If a nation does not know its history, if the country loses its history, then its citizens have nowhere to go.
Mirzhakyp Dulatuly

History of Nauryz

History of Nauryz - e-history.kz

Nauryz, also known as the Persian New Year or the Central Asian Spring Festival, is an ancient holiday that has been celebrated for over 5,000 years in Central Asia, including Kazakhstan, Kyrgyzstan, Turkmenistan, Uzbekistan, and other countries in the region. It falls on March 21st or 22nd each year and marks the beginning of spring and the renewal of nature.

Nauryz has its roots in ancient Zoroastrianism, a pre-Islamic religion that was practiced in Persia (modern-day Iran) and spread to Central Asia around 1,500 years ago. In Zoroastrianism, the vernal equinox (the day when the length of day and night are equal) was considered a time of rebirth and renewal, and was celebrated as the first day of the New Year.

The holiday was also adopted by the nomadic tribes of Central Asia, who relied on the changing seasons and the movement of the sun and stars for their survival. Nauryz was a time to welcome the new season, give thanks for the previous year's harvest, and pray for good weather and a bountiful crop in the year ahead.

History of  “Nauryz kozhe”

The origins of Nauryz kozhe can be traced back to the Zoroastrian tradition, which was practiced in Persia (modern-day Iran) and later spread to Central Asia. According to this tradition, Nauryz was celebrated as the first day of the New Year, and a special dish was prepared using seven ingredients, each representing a different attribute, such as strength, health, and wisdom.

Over time, Nauryz kozhe evolved and became a popular dish in Central Asia, with each region and family adding their own unique twist and variation to the recipe. In Kazakhstan, Nauryz kozhe is typically made using seven ingredients, including meat (usually lamb or beef), grains (such as wheat or rice), and milk.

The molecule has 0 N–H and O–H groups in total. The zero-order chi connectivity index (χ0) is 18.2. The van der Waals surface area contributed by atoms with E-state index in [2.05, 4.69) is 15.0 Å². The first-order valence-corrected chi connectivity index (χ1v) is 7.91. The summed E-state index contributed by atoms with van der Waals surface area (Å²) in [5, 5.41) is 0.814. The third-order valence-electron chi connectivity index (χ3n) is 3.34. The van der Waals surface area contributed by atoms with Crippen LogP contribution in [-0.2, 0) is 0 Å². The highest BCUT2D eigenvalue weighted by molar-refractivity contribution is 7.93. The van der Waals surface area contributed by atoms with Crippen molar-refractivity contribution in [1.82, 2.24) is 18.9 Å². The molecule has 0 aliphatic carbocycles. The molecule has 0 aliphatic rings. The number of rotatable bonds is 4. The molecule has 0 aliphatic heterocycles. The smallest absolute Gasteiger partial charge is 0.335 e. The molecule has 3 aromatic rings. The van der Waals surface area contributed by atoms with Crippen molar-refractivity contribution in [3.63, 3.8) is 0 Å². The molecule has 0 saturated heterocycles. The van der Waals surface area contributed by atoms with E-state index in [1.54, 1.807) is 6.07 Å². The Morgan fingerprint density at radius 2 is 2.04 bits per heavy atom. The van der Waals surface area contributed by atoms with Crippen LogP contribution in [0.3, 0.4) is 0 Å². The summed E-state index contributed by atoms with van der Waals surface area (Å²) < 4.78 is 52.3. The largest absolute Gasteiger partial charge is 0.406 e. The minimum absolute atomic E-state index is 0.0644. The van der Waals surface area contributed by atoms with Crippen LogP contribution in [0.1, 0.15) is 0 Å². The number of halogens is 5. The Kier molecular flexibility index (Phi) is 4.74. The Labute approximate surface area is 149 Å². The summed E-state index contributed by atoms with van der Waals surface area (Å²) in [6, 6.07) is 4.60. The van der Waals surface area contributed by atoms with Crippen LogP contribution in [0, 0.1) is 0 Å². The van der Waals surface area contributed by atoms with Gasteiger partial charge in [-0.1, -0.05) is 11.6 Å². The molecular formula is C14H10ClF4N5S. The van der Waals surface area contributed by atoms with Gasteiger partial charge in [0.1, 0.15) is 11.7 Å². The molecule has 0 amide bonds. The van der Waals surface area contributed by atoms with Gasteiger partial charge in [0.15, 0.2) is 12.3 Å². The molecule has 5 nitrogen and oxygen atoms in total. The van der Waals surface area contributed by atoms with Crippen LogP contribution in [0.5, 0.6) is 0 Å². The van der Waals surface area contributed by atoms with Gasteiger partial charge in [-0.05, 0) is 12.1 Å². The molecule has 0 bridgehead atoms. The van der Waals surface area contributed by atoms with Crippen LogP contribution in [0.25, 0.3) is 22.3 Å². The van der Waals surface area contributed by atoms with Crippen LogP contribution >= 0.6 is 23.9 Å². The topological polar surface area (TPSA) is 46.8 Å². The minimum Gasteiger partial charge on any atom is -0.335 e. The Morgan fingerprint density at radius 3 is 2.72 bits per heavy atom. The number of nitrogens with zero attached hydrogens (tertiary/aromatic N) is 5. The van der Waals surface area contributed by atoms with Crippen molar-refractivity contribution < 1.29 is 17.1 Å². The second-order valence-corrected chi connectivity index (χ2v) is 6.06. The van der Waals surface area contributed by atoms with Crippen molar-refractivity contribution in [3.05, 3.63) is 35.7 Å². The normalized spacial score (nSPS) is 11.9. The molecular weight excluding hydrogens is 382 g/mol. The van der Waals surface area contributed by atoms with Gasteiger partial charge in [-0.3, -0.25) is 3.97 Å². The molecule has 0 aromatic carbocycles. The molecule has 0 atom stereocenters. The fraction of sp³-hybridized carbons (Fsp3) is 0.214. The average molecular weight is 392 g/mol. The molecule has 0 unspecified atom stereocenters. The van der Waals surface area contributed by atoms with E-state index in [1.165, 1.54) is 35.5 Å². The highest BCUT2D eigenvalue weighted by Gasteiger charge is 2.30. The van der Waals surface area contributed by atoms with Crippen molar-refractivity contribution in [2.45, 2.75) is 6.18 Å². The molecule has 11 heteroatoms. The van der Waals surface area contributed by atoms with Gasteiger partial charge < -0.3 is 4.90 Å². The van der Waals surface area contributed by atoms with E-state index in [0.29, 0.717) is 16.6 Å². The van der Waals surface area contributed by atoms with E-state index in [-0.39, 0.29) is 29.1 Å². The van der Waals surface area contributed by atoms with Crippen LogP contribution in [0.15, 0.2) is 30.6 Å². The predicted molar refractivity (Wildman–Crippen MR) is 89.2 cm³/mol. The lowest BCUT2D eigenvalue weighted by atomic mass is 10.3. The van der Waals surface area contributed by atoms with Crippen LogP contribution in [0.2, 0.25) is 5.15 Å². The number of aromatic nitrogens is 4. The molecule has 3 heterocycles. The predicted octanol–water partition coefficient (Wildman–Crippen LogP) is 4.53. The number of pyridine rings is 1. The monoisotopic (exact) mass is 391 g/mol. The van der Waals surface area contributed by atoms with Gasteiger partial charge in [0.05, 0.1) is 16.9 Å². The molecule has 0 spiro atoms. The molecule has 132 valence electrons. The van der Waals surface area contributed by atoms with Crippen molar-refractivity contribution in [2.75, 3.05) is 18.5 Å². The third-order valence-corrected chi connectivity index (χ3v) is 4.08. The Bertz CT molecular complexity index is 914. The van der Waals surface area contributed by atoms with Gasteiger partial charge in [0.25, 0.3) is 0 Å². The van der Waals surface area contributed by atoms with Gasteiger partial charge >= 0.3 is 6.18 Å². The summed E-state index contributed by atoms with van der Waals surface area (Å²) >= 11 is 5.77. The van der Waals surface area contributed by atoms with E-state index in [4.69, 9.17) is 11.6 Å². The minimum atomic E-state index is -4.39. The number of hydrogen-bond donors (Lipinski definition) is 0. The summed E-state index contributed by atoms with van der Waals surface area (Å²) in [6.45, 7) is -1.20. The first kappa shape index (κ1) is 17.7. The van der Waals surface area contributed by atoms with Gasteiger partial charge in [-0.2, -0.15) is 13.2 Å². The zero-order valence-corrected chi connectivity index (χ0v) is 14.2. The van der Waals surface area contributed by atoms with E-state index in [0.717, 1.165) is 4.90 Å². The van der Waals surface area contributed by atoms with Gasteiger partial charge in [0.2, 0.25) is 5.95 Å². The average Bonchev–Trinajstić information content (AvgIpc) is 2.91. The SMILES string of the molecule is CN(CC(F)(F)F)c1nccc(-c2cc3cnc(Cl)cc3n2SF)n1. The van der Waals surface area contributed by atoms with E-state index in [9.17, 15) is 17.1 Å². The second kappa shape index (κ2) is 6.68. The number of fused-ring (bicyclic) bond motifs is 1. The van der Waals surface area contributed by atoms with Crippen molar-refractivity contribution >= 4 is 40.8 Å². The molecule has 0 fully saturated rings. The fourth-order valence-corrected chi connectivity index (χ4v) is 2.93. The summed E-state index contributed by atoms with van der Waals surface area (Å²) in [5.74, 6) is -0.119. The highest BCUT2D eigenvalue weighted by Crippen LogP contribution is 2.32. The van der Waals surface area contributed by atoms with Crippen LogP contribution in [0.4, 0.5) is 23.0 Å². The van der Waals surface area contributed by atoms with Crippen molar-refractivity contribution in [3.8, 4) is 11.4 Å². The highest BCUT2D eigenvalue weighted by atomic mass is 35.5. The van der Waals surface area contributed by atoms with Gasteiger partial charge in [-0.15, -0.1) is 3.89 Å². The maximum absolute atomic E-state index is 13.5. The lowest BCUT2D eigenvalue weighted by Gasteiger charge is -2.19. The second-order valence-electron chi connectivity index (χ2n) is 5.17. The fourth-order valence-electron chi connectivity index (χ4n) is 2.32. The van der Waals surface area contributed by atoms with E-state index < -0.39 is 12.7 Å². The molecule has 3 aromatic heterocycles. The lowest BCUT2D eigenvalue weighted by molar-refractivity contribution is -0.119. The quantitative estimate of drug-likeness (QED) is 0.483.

The dish is prepared by first soaking the grains in water and boiling them until they are soft. The meat is then cooked separately and added to the pot along with the grains, and the mixture is simmered until it thickens. Milk and other ingredients, such as onions, carrots, and spices, are added to give the dish its distinctive flavor.

Nauryz kozhe is usually served hot and is a symbol of unity and togetherness, as it is often shared with family, friends, and neighbors during Nauryz celebrations. The dish is also considered to be a symbol of prosperity and abundance, as the seven ingredients represent the seven days of the week and the abundance of blessings that are hoped for in the coming year.

Celebrations of Nauryz:

Nauryz is a time of joy and celebration, and people across Central Asia mark the occasion with a variety of customs and traditions. The holiday typically lasts for three days, during which people clean their homes, dress in new clothes, and prepare traditional foods and drinks

According to esoteric knowledge, on March 21, a portal will open and 362 aulie will descend to earth for a holiday. March 22 is the day of the vernal equinox, which marks the beginning of spring in the Northern Hemisphere. During the vernal equinox, the tilt of the Earth's axis is neither towards nor away from the sun, which means that day and night are roughly equal in length all over the world. This phenomenon occurs twice a year, in March and September, and is known as an equinox.

Another  popular Nauryz tradition is the playing of traditional games and sports, such as horse racing, wrestling, and tug-of-war. People also gather to sing and dance, and there are often musical performances and cultural festivals held during the holiday.

Nauryz is a time for families and friends to come together, share meals, and exchange gifts. It is also a time to reach out to those who are less fortunate, and many people make charitable donations or perform acts of kindness during the holiday.


Nauryz is a rich and colorful holiday that reflects the deep cultural traditions of Central Asia. It celebrates the arrival of spring, the renewal of nature, and the hope for a bountiful year ahead. The holiday is an important reminder of the values of family, community, and compassion, and it continues to be a cherished part of the cultural heritage of the region.

Dulati Kanat